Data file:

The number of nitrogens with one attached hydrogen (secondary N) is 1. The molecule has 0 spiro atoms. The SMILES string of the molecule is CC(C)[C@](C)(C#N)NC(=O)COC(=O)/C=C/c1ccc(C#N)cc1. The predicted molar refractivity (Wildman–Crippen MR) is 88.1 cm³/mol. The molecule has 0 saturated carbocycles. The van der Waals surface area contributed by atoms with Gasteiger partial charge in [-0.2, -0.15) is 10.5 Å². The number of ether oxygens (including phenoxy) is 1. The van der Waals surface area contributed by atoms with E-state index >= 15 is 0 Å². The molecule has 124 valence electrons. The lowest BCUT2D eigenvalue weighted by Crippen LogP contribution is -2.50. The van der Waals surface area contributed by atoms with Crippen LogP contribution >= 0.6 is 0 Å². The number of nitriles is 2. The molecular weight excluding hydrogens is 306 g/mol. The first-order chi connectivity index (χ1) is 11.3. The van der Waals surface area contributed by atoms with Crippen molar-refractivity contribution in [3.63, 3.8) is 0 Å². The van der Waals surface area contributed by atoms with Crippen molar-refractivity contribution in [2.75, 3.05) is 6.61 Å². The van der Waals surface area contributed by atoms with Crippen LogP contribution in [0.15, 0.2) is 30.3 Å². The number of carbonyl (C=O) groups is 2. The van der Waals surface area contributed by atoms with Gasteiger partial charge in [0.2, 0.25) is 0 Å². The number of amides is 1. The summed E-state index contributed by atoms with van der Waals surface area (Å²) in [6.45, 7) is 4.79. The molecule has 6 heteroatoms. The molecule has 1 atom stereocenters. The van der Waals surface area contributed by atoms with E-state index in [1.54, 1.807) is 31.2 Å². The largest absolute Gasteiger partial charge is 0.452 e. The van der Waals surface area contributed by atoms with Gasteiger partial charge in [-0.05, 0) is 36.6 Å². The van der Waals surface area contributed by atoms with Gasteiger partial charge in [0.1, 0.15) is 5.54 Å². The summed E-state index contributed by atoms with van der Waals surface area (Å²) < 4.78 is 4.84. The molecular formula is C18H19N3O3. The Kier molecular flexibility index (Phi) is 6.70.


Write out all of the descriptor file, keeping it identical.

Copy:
The number of nitrogens with one attached hydrogen (secondary N) is 1. The molecule has 0 spiro atoms. The SMILES string of the molecule is CC(C)[C@](C)(C#N)NC(=O)COC(=O)/C=C/c1ccc(C#N)cc1. The predicted molar refractivity (Wildman–Crippen MR) is 88.1 cm³/mol. The molecule has 0 saturated carbocycles. The van der Waals surface area contributed by atoms with Gasteiger partial charge in [-0.2, -0.15) is 10.5 Å². The number of ether oxygens (including phenoxy) is 1. The van der Waals surface area contributed by atoms with E-state index >= 15 is 0 Å². The molecule has 124 valence electrons. The lowest BCUT2D eigenvalue weighted by Crippen LogP contribution is -2.50. The van der Waals surface area contributed by atoms with Crippen LogP contribution >= 0.6 is 0 Å². The number of nitriles is 2. The molecular weight excluding hydrogens is 306 g/mol. The first-order chi connectivity index (χ1) is 11.3. The van der Waals surface area contributed by atoms with Crippen molar-refractivity contribution in [3.63, 3.8) is 0 Å². The van der Waals surface area contributed by atoms with Crippen molar-refractivity contribution in [2.75, 3.05) is 6.61 Å². The van der Waals surface area contributed by atoms with Crippen LogP contribution in [0.15, 0.2) is 30.3 Å². The number of carbonyl (C=O) groups is 2. The van der Waals surface area contributed by atoms with Gasteiger partial charge in [0.2, 0.25) is 0 Å². The number of amides is 1. The summed E-state index contributed by atoms with van der Waals surface area (Å²) in [6.45, 7) is 4.79. The molecule has 6 heteroatoms. The molecule has 1 atom stereocenters. The van der Waals surface area contributed by atoms with E-state index in [1.54, 1.807) is 31.2 Å². The largest absolute Gasteiger partial charge is 0.452 e. The van der Waals surface area contributed by atoms with Gasteiger partial charge in [-0.05, 0) is 36.6 Å². The van der Waals surface area contributed by atoms with Gasteiger partial charge in [0.1, 0.15) is 5.54 Å². The summed E-state index contributed by atoms with van der Waals surface area (Å²) < 4.78 is 4.84. The molecular formula is C18H19N3O3. The Kier molecular flexibility index (Phi) is 6.70.